The COVID-19 health emergency involves some issues related to the protection that the employer must offer in case of employees’ personal health data collection. The assessment and collection of information relating to the symptoms of COVID-19 (as well as that relating to recent movements of people) must be carried out by healthcare professionals and the civil defense system, which are the entities tasked with ensuring compliance with recently adopted public health rules.
For this reason, the Italian DPA clarified, on March 2end 2020, that “the employers must refrain from collecting, in advance and in a systematic and generalized manner, including through specific requests to the individual worker or unauthorized investigations, information on the presence of any signs of flu in the worker and his or her closest contacts, or anyhow regarding areas outside the work environment”.
On the other hand, the Government and the representatives of Trade Unions signed a Protocol on 14 March 2020 providing measures to contain and mitigate the COVID-19. The Protocol contains several provisions which among the other things, allows the employer to process the collection of employees’ personal data in order to protect public health.
In this sense, according to art. 2 of the aforesaid Protocol, the employer could restrict the access to personnel whose body temperature is above 37.5°C.
In order to verify this parameter, the provision allows to measure employees’ temperature at the entrance of the workplace, as long as the rules about personal data protection are complied with.
The employer should collect, in real time, the temperature and all data relating to employees’ health, according to art. 9 of the GDPR.
The GDPR foresees derogations to the prohibition of processing of certain special categories of personal data, such as health data, where it’s necessary for reasons of substantial public interest in the area of public health (Art. 9.2.i), on the basis of Union or national law, or where there is the need to protect the vital interests of the data subject (Art.9.2.c).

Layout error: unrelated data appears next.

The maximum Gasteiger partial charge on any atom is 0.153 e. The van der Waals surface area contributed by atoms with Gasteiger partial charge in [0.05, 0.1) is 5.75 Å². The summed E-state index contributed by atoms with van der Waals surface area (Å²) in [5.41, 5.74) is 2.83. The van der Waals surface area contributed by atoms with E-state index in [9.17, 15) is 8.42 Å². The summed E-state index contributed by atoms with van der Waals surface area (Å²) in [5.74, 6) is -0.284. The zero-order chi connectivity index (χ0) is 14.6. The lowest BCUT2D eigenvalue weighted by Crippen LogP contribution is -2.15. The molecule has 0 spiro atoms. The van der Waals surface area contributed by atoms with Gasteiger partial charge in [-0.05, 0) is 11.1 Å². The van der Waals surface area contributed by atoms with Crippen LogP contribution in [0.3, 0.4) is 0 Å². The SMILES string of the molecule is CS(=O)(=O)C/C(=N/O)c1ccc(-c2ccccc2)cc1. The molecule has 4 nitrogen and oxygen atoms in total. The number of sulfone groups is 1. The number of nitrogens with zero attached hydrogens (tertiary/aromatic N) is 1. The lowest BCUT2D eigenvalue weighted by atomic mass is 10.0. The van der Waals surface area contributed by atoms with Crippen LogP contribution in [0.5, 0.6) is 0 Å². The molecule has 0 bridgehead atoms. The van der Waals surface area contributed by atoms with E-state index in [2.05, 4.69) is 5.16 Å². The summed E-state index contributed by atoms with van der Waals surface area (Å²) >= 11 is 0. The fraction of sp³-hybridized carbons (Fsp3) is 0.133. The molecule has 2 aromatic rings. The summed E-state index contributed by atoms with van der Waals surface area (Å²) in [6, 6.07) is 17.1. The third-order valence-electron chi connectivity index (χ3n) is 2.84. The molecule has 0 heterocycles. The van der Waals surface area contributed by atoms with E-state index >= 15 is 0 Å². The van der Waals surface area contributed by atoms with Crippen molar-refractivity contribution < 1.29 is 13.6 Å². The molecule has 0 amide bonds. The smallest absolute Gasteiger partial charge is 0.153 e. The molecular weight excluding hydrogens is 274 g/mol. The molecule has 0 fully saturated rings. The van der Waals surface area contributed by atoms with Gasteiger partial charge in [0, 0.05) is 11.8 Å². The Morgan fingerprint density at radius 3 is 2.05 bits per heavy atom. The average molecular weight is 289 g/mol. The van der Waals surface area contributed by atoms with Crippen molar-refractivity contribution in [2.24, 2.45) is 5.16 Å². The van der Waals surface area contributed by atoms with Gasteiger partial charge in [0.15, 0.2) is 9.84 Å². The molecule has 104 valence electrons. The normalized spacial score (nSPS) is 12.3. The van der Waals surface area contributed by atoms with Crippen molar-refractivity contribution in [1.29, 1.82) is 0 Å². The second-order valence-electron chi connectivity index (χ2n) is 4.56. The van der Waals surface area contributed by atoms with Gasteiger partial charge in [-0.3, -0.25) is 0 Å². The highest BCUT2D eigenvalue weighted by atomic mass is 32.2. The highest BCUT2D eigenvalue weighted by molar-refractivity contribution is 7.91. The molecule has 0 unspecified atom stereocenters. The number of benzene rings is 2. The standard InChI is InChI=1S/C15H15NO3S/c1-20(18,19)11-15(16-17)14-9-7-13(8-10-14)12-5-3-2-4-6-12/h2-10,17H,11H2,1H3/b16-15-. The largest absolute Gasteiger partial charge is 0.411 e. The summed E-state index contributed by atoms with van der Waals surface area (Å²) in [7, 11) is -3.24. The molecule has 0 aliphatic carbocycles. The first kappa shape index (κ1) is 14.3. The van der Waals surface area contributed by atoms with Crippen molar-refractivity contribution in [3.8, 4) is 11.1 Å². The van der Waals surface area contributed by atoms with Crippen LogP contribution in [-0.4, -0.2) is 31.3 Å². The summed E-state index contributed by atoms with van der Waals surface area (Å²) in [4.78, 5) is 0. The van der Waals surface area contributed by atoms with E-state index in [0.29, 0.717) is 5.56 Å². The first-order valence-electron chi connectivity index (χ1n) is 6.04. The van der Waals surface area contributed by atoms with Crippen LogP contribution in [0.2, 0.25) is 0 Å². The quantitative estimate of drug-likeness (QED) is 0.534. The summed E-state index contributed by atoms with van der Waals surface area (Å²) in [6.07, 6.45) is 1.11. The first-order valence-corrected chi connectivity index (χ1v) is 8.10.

For this reasons, in order to provide some operational tips, we suggest to:
- measure the temperature but don’t register the collected data. It’s useful to identify the person and record the temperature only when it’s necessary to document the reasons that didn’t allow the employee’s access to the workplace;
- define the appropriate security and organizational measures to protect the data. Controllers and processors shall give the necessary instructions to person acting under their authority who has access to personal data. Moreover, please note that the data may be processed exclusively for purposes of prevention from infection by COVID-19 and must not be disclosed or communicated to third parties, except in the cases provided for by specific provisions (such as the request by the Health Authority aimed at the reconstruction of the chain of any “close contacts” of a worker found positive to COVID-19); we recommend, in any case, to review the company’s policy on data protection;
- ensure arrangements to guarantee the confidentiality and dignity of the worker. These guarantees must also be ensured in the event that the employee informs the HR manager that he or she has had, outside the company context, contact with people who have tested positive for COVID-19 and in the event of removal of the worker who develops symptoms of respiratory infection during his or her work activity.
In the event that the employer intends to request the worker to issue a self-certification attesting that, in the previous 14 days, the worker has not had any contact with people tested positive for COVID-19 or does not come from areas considered at risk, it must be considered that the acquisition of such information constitutes personal data processing, with consequent application of the protection measures indicated above. In any case, it should be considered that the employer is required to inform their staff in advance – also by means of information signs – of the prohibition of access to those who, in the previous 14 days, have got contact with individuals who have tested positive for COVID-19 or who come from risk areas, as indicated by the WHO.